Once upon a time, I wanted to be a toy engineer. Halfway through my seven years of working on helicopters, I wanted a change of pace in my career. The first thing I thought of was working with toys. I’m pretty much a big kid at times, and I can make a direct correlation between my love for engineering and my toys growing up. I would constantly think of how to make upgrades to my toys or build new ones.
I started down the traditional route: job applications to toy companies. Even after finding a friend who knew a HR representative of a very popular toy company, I still couldn’t get my foot past the front door. I knew what was holding me back. I was an aerospace engineer. Whenever I applied somewhere, all they ever saw was my years of aerospace experience. My Master’s degree didn’t matter, nor did the fact that I had taken several machining and manufacturing classes along with my fluid classes. All they saw was my years of working on helicopters.
When you go to college for engineering, you’ll run into a list of the classic majors: chemical, civil, mechanical, environmental, electrical, and computer engineering. Some schools will have aviation, biomedical, materials science, and maybe even manufacturing to choose from. Toy engineering, for example, is never presented as an option.
I focused on fluid courses throughout my undergraduate and graduate studies. It interested me the most out of my other options. But that was the problem—I never knew what other options were available.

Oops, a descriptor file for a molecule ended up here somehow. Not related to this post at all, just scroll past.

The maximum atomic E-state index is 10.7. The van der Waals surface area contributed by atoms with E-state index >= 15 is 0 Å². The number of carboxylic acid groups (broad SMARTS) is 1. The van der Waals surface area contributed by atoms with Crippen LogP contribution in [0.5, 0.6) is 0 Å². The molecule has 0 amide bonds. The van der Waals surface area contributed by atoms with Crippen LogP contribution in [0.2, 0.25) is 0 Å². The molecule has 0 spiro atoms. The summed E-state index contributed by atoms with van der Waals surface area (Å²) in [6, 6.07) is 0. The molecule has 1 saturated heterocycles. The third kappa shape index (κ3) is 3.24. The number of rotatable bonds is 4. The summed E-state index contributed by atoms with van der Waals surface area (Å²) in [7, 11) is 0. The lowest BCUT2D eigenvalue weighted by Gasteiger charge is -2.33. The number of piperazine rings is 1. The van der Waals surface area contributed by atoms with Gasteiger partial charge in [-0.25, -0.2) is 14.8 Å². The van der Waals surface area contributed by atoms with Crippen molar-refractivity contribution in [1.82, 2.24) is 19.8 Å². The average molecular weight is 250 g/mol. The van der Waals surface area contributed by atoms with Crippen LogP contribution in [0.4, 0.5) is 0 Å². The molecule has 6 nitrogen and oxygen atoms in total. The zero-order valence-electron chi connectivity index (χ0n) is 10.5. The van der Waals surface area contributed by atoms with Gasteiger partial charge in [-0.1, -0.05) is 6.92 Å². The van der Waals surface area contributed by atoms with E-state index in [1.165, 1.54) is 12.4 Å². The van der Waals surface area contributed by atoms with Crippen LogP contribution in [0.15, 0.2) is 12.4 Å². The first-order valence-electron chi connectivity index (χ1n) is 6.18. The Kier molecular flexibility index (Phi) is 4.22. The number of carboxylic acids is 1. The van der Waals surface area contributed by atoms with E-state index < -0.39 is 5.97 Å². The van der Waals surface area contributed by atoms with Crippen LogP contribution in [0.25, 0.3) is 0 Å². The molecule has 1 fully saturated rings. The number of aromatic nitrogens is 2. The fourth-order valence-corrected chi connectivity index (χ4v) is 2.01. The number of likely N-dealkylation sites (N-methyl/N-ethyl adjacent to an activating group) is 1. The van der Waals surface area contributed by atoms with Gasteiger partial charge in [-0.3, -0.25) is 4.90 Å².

Universities tend to group several professions into these majors. If you want to work in the petroleum industry, is that chemical or environmental? Can a mechanical engineer work in the environmental, plumbing, and water industries or civil construction? If you want to work on bridges, is it civil or mechanical? You might end up taking a bunch of classes non-related to your interests along the way.
I believe that we need to do a better job of telling our young engineers what they can do. A lot of our senior engineer readers have expressed to me the need for practical engineering education for young engineers; that too many of them are unprepared for the real engineering work that awaits them. If we ask incoming freshman engineers upfront what job or industry they want to end up in, rather than what major they like, we can gear their college work toward that goal. Classes become more practical and hands-on to create a group of engineers that love—and are better prepared for—their job.